“Just the Facts,” LightField’s second festival of photography and multimedia art, presents lens-based works created by six innovative and distinguished visual artists: Annu Palakunnathu Matthew, Brenda Kenneally, Phyllis Dooney, Stacy Kranitz, Zoe Strauss and Masterji.
Its theme focuses on the realities of lives largely invisible to mainstream culture, highlighting two coupled, timely issues: Working-class people who have been left behind by technology and globalization, and immigrants who have become the focus of fear and insecurity.
Anna Van Lenten, LightField’s founder, says, “This year, the art we’re exhibiting amounts to a powerful assertion of the underlying realities of people who, day to day, face challenges to their dignity from within and without their communities. As well, we’re aiming to look at the ways in which the ‘realism’ in the art contains entry points to broader conversations.”
In addition to the documentary work on exhibit, “Just the Facts” will present screenings, talks and associated events, including a screening of director Manny Kirchheimer’s 2017 film “Canners” and a celebration of the work produced by the Young Photographers Workshop (YPW), a free program for teens from underserved areas in the Hudson region. According to Van Lenten, these and other events aim to “invite viewers to look past common stereotypes, to spark lively discussion and to increase insights into our shared world.”
LightField is a 501(c)(3) nonprofit dedicated to showcasing the work of innovative and distinguished lens-based artists through exhibits, festivals and talks; it also offers educational photography workshops for young people. LightField’s annual festival aims to spark discussion about the aesthetic choices documentary artists make, to highlight the power of lens-based art to spotlight social issues and provide a framework for discussion and debate.
“Just the Facts,” LightField’s second festival of photography and multimedia art, runs from Aug. 12 to Sept. 30, 2017, in Hudson Hall, Hudson, N.Y. The exhibition and related events are free and open to all. A schedule of screenings and events are posted at Lightfield’s website.
Man, West Virginia, 2016. (Photo: © Stacy Kranitz)
Marietta, Ohio, 2010. (Photo © Stacy Kranitz)
Parker as Caucasian, from ‘An Indian from India’ project, 2003
“As an immigrant, I am often questioned about where I am ‘really from.’ When I say that I am Indian, I often have to clarify that I am an Indian from India. It seems strange that all this confusion started because Christopher Columbus thought he had found the India and called the native people of the Americas collectively as Indians. (Photo and quote: © Annu Palakunnathu Matthew)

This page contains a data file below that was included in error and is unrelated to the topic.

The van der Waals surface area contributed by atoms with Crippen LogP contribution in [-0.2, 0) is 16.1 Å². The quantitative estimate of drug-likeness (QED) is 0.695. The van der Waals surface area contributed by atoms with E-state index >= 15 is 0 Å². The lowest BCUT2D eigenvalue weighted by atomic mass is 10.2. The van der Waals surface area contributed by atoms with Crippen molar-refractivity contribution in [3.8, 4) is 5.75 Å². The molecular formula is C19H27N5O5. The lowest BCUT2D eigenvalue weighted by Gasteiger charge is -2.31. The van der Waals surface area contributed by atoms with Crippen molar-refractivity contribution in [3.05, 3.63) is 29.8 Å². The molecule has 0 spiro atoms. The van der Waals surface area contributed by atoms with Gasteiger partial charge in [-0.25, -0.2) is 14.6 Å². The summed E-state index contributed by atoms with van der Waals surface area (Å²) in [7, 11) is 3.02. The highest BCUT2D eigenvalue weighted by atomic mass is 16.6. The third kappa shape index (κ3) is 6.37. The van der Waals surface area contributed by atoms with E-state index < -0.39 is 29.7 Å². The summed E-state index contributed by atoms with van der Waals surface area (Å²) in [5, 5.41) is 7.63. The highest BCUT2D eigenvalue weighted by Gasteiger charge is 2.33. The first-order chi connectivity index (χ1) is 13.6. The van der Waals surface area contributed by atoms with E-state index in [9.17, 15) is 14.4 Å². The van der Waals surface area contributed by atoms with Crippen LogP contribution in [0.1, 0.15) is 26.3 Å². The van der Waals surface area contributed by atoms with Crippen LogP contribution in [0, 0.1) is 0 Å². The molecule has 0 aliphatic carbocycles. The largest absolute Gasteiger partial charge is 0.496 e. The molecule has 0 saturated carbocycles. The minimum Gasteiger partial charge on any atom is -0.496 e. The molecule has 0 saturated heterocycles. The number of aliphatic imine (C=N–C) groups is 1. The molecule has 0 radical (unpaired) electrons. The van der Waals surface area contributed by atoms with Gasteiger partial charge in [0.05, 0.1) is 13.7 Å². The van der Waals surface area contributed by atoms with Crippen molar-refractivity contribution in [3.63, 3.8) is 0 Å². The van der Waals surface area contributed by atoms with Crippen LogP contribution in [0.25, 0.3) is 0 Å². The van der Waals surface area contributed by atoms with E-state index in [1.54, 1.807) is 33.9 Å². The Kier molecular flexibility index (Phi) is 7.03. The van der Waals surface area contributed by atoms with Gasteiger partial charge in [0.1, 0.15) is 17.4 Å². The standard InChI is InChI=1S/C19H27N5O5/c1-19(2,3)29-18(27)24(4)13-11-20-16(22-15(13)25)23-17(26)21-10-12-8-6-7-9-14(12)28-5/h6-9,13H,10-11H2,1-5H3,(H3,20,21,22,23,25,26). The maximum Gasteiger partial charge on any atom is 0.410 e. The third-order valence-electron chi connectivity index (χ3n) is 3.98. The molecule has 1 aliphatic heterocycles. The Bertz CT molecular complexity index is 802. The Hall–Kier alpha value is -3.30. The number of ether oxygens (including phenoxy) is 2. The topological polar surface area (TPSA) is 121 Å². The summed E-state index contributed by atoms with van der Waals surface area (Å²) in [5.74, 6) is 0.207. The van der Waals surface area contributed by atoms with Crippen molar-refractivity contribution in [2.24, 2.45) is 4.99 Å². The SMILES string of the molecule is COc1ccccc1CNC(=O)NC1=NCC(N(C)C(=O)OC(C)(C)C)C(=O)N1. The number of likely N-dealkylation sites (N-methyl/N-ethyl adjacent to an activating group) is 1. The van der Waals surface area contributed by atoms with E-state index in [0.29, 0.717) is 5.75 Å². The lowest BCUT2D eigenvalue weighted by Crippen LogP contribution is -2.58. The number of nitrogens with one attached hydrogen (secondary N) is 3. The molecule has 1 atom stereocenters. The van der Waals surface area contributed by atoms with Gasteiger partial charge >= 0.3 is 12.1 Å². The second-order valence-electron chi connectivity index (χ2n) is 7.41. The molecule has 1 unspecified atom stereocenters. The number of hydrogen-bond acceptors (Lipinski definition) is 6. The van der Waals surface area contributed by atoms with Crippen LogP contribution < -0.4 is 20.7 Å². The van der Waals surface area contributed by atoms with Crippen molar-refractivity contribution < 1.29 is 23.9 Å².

Alma — photo animation, from ‘To majority minority’ project, 2014
The America of yesterday, filled with immigrants of European descent is giving way to a new multi-colored and multicultural America. By 2050 “minority” populations in the U.S. will become the majority of the population. This project reframes our understanding of our newest immigrants who don’t necessarily look typically “American.” The final photo animations reveal family histories and shared stories of immigration. (Photo: © Annu Palakunnathu Matthew)
Halea and Destiny, from the ‘Gravity is stronger here’ project
Halea Brown and her girlfriend, Destiny, lounging in bed in Greenville, Miss., on Nov. 25, 2014. (Photo: © Phyllis B. Dooney)
‘Journey through time, Damian,’ from the ‘Gravity is stronger here’ project
A collage of archival photographs featuring Damian Hollis in Greenville, Miss., on Dec. 20, 2015. (Photo: © Phyllis B. Dooney)
Home visit Wolverhampton, late 1950s
Khan, bus conductor. They had one daughter. Later they divorced and he moved to Canada, and left the house to his daughter. (Photo: © Masterji)
Young women, 1970s
Striking young women in the 1970s, defiant, bold and a lot of attitude. (Photo: © Masterji)
Detail I-95, 2000-2010. (Photo: © Zoe Strauss)
Detail I-95, 2000-2010. (Photo: © Zoe Strauss)
‘The school to prison pipeline,’ Troy, N.Y.
Collage of young residents from North Troy shows the intersections shared by school, the justice system, and students from this marginalized neighborhood. The American Civil Liberties Union has labeled these connections “The School to Prison Pipeline.” The involvement of increasingly younger students has forced the evolution of the phrase, “The Cradle to Prison Pipeline.” Race, ethnicity, family income, and disabilities factor disproportionately in the lives of students caught up in this cycle. (Photo: © Brenda Kenneally)
Kayla, Summer 2005, from the ‘Upstate girls project’
Still from video made in year one of 13-year document of “Upstate girls project,’ Troy, N.Y. (Photo: © Brenda Kenneally)